"Radio Nowhere"

Sound Transit celebrates Pride Month with traditional flag raising at Union Station headquarters
Pride: a chance to honor LGBTQ leaders, celebrate strides made and reflect on adversity still faced

by Bruce Springsteen


I thought my friend Joe Keyes was kidding when he said on his blog that this song sounded like Tommy Tutone. Nope—the "Radio Nowhere" of Bruce's dreams apparently plays a hell of a lot of "867-5309 (Jenny)" in the midst of its "million different voices all speaking in tongues." That's a great, populist Springsteen line, and it's also a complete anachronism, unless he intends to hire this song out to either Air America (why not?) or Sirius Satellite (on which both Bruce's biographer Dave Marsh and ex–E Street Band guitarist Little Steven have shows). Then again, anachronism becomes the guy: Springsteen might sing "I just wanna hear some rhythm," but beat-wise he makes do with his usual, eternal clomp. He sounds livelier than he has in a while, though.

"Peacebone (Pantha duPrince Remix)"

by Animal Collective


Speaking of quoting people on the internet, I was happy to read Jeff Kirby on Line Out casting a suspicious ear on Animal Collective, a feeling I've shared since catching 10 minutes of ululation rehearsal disguised as a concert in New York a few years back—not to mention the fact that there are people who actually think the band makes—no kidding—"pop." Or, as other web wags have noted, I've gone to the woods and taken mushrooms, too. But as demonstrated by This Bliss, released earlier this year, Pantha du Prince (aka Hendrik Weber of Hamburg, Germany) puts just as much stock into generating creeping, unsettling, spellbinding atmosphere. His 10-minute remix takes a while to rev up, but it does so almost subliminally: By the five-minute mark, you realize you're surrounded, and that it's a great feeling.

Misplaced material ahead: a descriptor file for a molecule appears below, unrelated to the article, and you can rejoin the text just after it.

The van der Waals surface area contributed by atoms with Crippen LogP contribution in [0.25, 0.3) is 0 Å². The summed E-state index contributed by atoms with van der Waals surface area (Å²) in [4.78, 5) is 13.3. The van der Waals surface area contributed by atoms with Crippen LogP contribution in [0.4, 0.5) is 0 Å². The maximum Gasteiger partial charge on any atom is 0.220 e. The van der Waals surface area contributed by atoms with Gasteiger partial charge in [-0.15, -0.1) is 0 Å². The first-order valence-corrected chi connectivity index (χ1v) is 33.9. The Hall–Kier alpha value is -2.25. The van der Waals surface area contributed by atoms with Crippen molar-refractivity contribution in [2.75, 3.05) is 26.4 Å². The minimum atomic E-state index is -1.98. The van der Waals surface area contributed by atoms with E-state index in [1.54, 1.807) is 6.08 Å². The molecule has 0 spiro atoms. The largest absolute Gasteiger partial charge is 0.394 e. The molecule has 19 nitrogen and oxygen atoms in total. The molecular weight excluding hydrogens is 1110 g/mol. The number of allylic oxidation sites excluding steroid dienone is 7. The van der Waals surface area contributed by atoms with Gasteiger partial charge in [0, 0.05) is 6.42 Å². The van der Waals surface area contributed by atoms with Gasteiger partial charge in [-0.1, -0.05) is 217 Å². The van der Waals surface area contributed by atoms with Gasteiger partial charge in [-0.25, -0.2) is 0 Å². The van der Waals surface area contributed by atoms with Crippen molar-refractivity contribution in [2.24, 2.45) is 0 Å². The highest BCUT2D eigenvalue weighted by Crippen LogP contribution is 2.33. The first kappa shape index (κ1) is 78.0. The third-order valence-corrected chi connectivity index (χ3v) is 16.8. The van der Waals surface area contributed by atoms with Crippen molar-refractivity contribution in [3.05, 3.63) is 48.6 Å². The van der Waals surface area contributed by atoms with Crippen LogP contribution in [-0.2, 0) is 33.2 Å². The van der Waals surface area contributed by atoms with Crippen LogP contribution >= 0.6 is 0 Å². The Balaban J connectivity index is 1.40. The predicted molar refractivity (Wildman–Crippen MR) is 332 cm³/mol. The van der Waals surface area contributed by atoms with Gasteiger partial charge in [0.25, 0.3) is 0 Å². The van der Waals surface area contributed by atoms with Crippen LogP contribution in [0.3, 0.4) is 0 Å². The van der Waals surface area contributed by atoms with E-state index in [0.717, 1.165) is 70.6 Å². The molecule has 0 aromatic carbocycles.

Pushcard EP

by Danuel Tate

Support The Stranger

(Wagon Repair)

This four-track 12-inch comes from a member of the well-loved Canadian jazz-techno trio Cobblestone Jazz, but its first cut, "Bloss," reminds me more of early Basement Jaxx, with a jazz tinge replacing their Brazilian feel. It's juicy, maximal, and ultra-playful, with stretched-out horns laying out over the squinched-up rhythm guitar and digitally blurred vocals the track runs on, before Tate tosses the horns into his laptop and juggles them over the beat, too. "Pushcard" is more straight-ahead, and maybe more exciting: unison brass theme, lustrous keyboard stabs, flute to singe people who don't like flutes, all riding a hectic 4/4 pulse to a supper club on the moon, with "Slim Jim Boko" its sustaining coda. One of my favorite records of the year. recommended